So, I realized that they needed much more support than was being offered to them and that the current job search platforms were not well suited for their needs.
What’s your process of working with job seekers like?
We [primarily] directly support nonprofits — organizations that are providing professional development services or helping individuals achieve economic stability. We’re meant to complement or enhance their programming.
Oftentimes [organizations like these] are committing a lot of manpower to try to get individuals to create their resume and acquire employable skills, but we are leveraging technology to allow them to do that remotely and at a cheaper cost.
So, once the organization onboards the individuals who want to utilize our platform or services, then we provide whatever is needed for each individual. If they do want the video resume, we schedule a time for a 30-minute mock interview.
After we’ve been connected, they take it upon themselves to manage our correspondence, which we’ve found is also a great growing experience. They’re in charge of handling the communication, learning Google Drive, being professional, doing the scheduling, etc. Even creating a profile on our platform on their own gets them to better understand their digital presence and that they should be creating a professional network.
Tell me more about how you instill confidence in job seekers.
The video resume provides an alternative representation for each individual. It allows them to complement or even supplement their resume for applications. But the process itself is also important.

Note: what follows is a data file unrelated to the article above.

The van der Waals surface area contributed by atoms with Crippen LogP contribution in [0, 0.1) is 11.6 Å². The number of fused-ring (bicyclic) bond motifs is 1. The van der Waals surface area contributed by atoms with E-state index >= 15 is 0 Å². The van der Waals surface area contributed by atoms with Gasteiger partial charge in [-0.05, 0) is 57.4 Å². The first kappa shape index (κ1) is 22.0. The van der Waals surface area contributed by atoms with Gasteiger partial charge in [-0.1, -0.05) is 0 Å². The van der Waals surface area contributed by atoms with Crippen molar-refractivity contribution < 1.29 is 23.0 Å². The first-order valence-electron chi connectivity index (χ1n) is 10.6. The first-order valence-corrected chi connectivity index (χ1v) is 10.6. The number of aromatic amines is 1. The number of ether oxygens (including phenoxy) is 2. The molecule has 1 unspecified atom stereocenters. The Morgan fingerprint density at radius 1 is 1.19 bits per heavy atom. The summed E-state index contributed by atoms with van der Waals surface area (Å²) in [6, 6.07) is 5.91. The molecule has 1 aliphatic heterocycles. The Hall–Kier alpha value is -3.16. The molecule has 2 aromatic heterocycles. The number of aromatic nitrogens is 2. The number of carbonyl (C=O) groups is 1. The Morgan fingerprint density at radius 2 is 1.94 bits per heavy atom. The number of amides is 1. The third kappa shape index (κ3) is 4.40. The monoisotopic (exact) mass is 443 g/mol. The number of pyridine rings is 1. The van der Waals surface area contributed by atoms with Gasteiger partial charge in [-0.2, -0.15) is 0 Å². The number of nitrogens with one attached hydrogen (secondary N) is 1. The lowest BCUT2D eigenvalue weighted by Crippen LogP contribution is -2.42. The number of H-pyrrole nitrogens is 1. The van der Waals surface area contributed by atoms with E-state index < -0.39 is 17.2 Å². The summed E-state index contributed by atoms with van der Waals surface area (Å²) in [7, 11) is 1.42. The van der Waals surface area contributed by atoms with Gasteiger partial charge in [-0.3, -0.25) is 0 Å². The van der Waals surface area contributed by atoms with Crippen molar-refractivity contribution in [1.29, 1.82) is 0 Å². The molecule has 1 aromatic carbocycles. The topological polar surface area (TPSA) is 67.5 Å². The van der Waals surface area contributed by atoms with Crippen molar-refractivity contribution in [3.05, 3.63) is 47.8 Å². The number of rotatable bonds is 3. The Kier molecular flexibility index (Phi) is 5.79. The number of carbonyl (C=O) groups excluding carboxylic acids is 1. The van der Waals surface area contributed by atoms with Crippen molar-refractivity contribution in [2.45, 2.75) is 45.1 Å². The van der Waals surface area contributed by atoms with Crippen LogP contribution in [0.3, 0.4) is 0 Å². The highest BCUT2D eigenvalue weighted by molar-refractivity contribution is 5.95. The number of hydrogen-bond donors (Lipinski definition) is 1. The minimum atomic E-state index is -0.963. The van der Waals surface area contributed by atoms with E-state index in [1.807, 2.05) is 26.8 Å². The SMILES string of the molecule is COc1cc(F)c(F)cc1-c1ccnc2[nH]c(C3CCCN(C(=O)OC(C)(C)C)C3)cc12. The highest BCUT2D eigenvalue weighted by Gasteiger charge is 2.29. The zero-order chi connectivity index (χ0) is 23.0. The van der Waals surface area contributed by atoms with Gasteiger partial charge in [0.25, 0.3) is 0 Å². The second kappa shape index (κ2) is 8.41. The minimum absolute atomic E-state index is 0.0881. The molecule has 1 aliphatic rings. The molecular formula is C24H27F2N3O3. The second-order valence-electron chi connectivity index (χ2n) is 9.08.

We conduct a 30-minute mock interview and record it, then we distill that footage into a 2-3 minute video resume. Within that mock interview process, the individual becomes familiar with traditional interview questions. So not only do they get to prepare for an interview, but they also gain self-awareness. It can be hard to understand how you are actually performing during an interview, so getting that self-reflection of how you are presenting yourself can be extremely valuable.
The process is especially beneficial given that essentially all of recruiting and interviewing is done through video right now. We enable our clients to become more comfortable and confident in using video call technology and understanding how to best set up their space, how to know that they have reliable Wi-Fi, what attire they should be wearing, etc.
And then even beyond that, it becomes transformational when a client can see that they are actually much better at interviewing than they might have thought.
Unfortunately, these individuals who are disadvantaged or who have been discouraged in the job market sometimes have really low self-esteem. So, when we edit the video and they can see the final product, they have something to be proud of.
Oftentimes when you only have that resume, which you haven’t had any luck with, it can be discouraging and the results can seem like a reflection of yourself. When you have another asset with you that is a positive reflection, it can completely change your outlook.
The individuals begin to become more hopeful at that point. We are all more than a piece of paper and it’s unfortunate that a resume doesn’t always allow you to represent yourself beyond your technical skills, past work experiences, or education. A lot of people don’t have the opportunity to gain those bullet points, but it doesn’t mean they can’t still provide value in the job market, or that they aren’t just valuable themselves.